We all at times find we’re running on empty, but if you’re constantly overwhelmed by a crazily packed schedule, it’s time to explore the emotional reasons why you overcommit, says life coach Nina Grunfeld.
“Sometimes we overfill our diaries because it can make us feel important, needed and useful, or it may be that we simply find it hard to say no,” she explains. “Often we may agree to do something in the future for someone because we’re feeling rested and capable when they ask us, but then when the time comes we find we simply have too much on.”
As women, one of the ways we gain respect in life is through caring for others, so we can slip into a mindset of feeling we have to please everyone, which is unrealistic, adds psychologist and author Liz Tucker. Guilt is a key driver in making us say yes to the friend who needs a last-minute babysitter or the boss who wants us to work at the weekend. But the irony is the more you take on, the more likely you’ll end up letting people down, leading to even more guilt.
Being overcommitted can leave us feeling pulled in every direction. You only have limited time, so you have decide who and what to prioritise. One simple solution is to decide on just three things you want to achieve each day. You might decide to tackle the things you’re most worried about. The key is to make them three achievable things. Most likely, you’ll end up getting through more but ticking them off is a great way to clear your mind.
Another useful exercise is the ‘four D’s’ approach. Go through each thing on your to-do list and decide either 1) Do it now, 2) Delay it, 3) Delegate it or 4) Dump it. It’ll clear your mind for the day ahead.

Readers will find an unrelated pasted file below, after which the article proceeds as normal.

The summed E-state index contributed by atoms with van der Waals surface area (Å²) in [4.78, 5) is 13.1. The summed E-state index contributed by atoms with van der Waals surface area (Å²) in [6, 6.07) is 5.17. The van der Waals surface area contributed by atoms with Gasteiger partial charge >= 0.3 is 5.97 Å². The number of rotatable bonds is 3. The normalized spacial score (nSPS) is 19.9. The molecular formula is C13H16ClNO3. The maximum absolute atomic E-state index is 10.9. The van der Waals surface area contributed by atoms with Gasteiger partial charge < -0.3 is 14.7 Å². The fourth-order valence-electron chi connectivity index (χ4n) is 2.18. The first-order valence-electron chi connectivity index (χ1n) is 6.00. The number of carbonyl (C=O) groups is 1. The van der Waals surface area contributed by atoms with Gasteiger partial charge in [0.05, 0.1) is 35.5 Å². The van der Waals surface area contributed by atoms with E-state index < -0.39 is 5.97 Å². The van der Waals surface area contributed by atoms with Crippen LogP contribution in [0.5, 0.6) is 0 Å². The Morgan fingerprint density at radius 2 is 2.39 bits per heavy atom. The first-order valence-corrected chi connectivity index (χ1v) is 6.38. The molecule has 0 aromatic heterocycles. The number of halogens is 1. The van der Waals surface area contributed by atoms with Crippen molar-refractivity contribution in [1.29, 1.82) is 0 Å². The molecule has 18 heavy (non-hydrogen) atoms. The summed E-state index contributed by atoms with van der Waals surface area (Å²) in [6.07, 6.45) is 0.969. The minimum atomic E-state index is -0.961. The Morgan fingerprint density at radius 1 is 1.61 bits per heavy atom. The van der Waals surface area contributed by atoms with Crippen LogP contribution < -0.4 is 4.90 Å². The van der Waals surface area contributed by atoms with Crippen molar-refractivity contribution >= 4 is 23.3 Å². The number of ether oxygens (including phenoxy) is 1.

If you’re feeling overwhelmed, you also need to learn how to say no. It’s not about saying a blanket ‘no’ to everyone, which is hard when it’s someone you care about, but instead asking for more time to make the decision. Stall them by saying: ‘I’ll look at my diary, ’ ‘Let me check with my partner’ or ’I’ll let you know later today . . .’ Then use this time to decide whether you really want to say ‘yes’ or ‘no’.
If you’re pressed for an immediate decision, say pleasantly, ‘Then I’ll have to say “no” for now’. Remember, every time you say ‘yes’ to someone else (when you don’t want to), you’re also saying ‘no’ to yourself.
Finally, try to build in some time each day to do nothing. In a world where we’re expected to be ‘always on’ being alone with your own thoughts can be the ultimate luxury.
Nina Grunfeld is the creator www.lifeclubs.co.uk and author of How To Get What You Want (£9.99, Walker)
Liz Tucker is founder of www.shepherdcreativelearning.co.uk